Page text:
10. The CS20mk3, sorry for the confusion! I "tagged" the post when I wrote it but didn't mention the boat in the title, which I just updated
  11. Two related questions: 1 - Would it be a good idea to put an inspection port to allow access to the sealed compartment under the anchor well? Looking at the drawings, I think that the only totally sealed compartment without any access or ventilation is the area under the anchor well. Should an inspection port or vent be installed? And if so, where? A really small hole could go on BH1 between the anchor well cleat and the forward locker cleat. Or, a big one could go on the anchor well? 2 - Would it be a good idea (or not) to notch water drain paths in the bulkheads, bunk supports, and other vertical members throughout the boat so that water that gets into the boat could get to the lowest place and be drained or pumped out? I was thinking about recovery from a really wet capsize, or what to do if I leave the hatches open and rain (or a freak wave) pours into the cabin, and noticed that there is no drain path for water that gets into internal nooks such as (i) the forward locker, (ii) the two compartments aft of the forward locker, (iii) the lockers under the port/starboard bunks, (iv) the battery compartment, (v) the rear lockers, etc. I was wondering if it might be a good idea to notch drain holes in all of the vertical members throughout, so that water that gets into the boat it could collect at some low bilge-type spot and be conveniently pumped or sponged out (possibly, near the bottom of the aft seat locker(s)?) I ask the question with some humility - obviously folks have considered this before and I can think of a bunch of reasons why it might not be done - maybe it won't work because the "low" spot I'm imagining isn't actually lower, or the boat is dry enough that it is not an actual problem in practice, or perhaps it would compromise some other aspect of the design (i.e. the aft lockers can get swamped but the forward bunk compartments could still be dry?) But, I'm pretty new to this and so I'm not sure how to evaluate those. I was also thinking that if I installed a ballast pump like @Jknight611 did (here), I might be able to rig it with a valve to also pump water out of the bilge. But, for maximum usefulness, all the different parts of the boat would want to drain to wherever that bilge pump's intake was.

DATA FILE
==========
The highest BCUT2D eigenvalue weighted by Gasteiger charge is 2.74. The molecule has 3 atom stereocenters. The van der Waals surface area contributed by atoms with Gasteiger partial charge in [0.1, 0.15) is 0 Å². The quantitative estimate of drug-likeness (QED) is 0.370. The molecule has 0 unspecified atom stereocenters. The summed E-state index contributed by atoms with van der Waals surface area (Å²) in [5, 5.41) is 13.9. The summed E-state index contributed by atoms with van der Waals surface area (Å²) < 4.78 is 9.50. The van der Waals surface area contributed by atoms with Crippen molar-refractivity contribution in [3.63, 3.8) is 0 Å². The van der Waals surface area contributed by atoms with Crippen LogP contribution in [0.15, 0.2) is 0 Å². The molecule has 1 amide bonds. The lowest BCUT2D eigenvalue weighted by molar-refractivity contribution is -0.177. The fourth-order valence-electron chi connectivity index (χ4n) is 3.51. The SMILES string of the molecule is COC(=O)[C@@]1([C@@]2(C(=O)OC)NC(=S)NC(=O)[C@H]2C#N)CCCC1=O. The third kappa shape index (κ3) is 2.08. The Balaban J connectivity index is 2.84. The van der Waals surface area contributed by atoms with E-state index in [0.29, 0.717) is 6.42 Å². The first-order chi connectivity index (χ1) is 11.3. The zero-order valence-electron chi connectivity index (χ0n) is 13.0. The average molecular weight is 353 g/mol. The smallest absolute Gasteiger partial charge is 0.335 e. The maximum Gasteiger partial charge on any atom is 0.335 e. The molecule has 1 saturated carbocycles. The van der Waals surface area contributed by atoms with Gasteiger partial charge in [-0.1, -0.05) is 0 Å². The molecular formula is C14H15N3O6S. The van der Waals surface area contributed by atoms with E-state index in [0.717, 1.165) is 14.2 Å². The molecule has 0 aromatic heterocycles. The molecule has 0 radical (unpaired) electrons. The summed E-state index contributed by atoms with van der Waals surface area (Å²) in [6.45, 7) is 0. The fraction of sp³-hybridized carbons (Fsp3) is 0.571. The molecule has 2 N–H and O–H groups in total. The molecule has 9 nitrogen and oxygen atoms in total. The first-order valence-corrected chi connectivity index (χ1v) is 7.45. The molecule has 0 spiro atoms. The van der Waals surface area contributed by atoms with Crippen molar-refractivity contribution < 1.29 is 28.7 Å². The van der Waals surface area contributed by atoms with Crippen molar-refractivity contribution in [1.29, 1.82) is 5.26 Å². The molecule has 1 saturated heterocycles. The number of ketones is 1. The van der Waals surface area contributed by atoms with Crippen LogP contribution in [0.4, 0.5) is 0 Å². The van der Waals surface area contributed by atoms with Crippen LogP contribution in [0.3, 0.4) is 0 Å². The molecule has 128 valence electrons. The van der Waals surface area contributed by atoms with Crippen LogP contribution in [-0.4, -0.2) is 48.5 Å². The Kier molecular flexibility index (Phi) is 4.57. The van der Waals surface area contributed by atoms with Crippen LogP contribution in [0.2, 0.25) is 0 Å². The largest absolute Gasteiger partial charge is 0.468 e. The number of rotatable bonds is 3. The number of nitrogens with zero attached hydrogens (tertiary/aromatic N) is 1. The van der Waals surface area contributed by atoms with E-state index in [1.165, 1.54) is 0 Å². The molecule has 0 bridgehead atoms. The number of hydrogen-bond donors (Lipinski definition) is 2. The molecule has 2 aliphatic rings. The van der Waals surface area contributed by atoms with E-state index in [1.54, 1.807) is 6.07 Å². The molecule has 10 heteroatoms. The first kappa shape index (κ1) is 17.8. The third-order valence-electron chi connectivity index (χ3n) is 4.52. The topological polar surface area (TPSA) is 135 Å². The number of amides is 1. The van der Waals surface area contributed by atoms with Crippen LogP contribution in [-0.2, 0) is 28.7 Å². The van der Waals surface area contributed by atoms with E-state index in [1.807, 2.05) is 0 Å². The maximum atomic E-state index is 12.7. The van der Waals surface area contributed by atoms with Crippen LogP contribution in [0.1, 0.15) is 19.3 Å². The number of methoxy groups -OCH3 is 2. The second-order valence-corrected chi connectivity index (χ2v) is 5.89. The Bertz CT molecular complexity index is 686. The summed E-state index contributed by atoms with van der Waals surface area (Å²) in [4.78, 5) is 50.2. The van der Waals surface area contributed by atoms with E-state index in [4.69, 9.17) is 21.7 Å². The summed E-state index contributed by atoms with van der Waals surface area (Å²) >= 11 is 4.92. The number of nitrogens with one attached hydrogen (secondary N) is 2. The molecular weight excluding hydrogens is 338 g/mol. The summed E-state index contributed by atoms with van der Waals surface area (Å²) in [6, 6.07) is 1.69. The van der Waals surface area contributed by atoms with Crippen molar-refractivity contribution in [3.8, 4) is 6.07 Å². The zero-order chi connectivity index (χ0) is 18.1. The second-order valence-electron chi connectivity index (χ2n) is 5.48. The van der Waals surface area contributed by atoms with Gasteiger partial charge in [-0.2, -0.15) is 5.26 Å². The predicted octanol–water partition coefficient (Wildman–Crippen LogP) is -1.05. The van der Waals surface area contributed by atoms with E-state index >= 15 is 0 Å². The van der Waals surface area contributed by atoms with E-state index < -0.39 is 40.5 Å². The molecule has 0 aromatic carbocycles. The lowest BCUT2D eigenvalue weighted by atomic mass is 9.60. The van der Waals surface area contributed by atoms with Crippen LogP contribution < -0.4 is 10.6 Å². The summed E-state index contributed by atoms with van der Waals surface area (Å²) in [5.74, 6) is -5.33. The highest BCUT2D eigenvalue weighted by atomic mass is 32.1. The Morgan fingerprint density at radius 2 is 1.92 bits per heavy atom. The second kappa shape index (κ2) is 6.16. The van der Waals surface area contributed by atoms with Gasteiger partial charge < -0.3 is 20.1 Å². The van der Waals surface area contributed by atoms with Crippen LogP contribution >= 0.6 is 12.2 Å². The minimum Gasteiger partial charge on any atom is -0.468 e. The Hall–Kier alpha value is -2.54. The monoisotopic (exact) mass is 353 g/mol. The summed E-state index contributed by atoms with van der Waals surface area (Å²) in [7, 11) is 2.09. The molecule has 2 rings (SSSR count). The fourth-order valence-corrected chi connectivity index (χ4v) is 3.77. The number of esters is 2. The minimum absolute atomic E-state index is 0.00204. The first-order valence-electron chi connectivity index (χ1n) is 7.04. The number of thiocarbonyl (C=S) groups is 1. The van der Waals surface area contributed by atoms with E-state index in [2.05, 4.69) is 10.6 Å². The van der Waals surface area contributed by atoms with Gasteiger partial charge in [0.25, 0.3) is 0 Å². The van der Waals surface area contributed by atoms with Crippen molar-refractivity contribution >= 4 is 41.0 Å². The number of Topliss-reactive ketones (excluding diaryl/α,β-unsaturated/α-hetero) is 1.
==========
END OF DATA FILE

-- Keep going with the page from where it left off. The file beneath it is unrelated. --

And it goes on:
12. I've ordered 40' of the green stuff and will report back once I see if it works. After shipping ($22) and cutting fees ($60!!!) it came out to about $4.15 / foot, and I'll have 15' left over. The cutting fee was a little surprise that basically doubled the cost. If its really fantastic, maybe I'll use it all up in place of some other cleats that are specified as wood. And if it stinks, I'd be happy to sell the extras to anyone that wants some for a good price!
  13. In the CS20.3 instructions around p. 17 the instructions provide for making up about 25' of fiberglass "L-Channel." I'm wondering if this could be substituted for off the shelf parts. I'm not lazy, I just want to save my time & energy for sanding I googled a bit and found this product: https://www.eplastics.com/fiberglass/profiles/equal-leg-angle The cheapest grade here is $2 / foot. They describe it chemically as "A general-purpose isophthalic polyester resin system with a UV inhibitor." The higher grade stuff is described as "A premium vinylester resin system with a UV inhibitor." I was wondering, does that description of the type of resin tell us whether it will bond with the B&B epoxy mixture that came with the kit? Or, if anyone has done this before, does anyone have any examples of an L-channel that would work off the shelf?
  14. I think this surgery was successful. I mostly followed the instructions. To make the cast, I used 3/4" ply on both sides - on the outside I big rectangular piece as suggested, and on the inside I used 2" squares. I pre-drilled through both the big piece, the boat itself, and enough through the little pieces to get the screws to start. In an attempt to try and mostly get the bulge to go away, after I applied the cast I propped a stick up under the boat and the ground so there was some outside pressure "in" on the bulge. I think this worked, when I sight down from the bow I don't see any bulge where the crack is. When I'm inside the boat (soon) to fillet and glass the keel, I will fill the screw holes and put a glass patch on the inside of the crack as suggested. I will be glassing the hull outside as in the instructions so looks like this should work out just fine.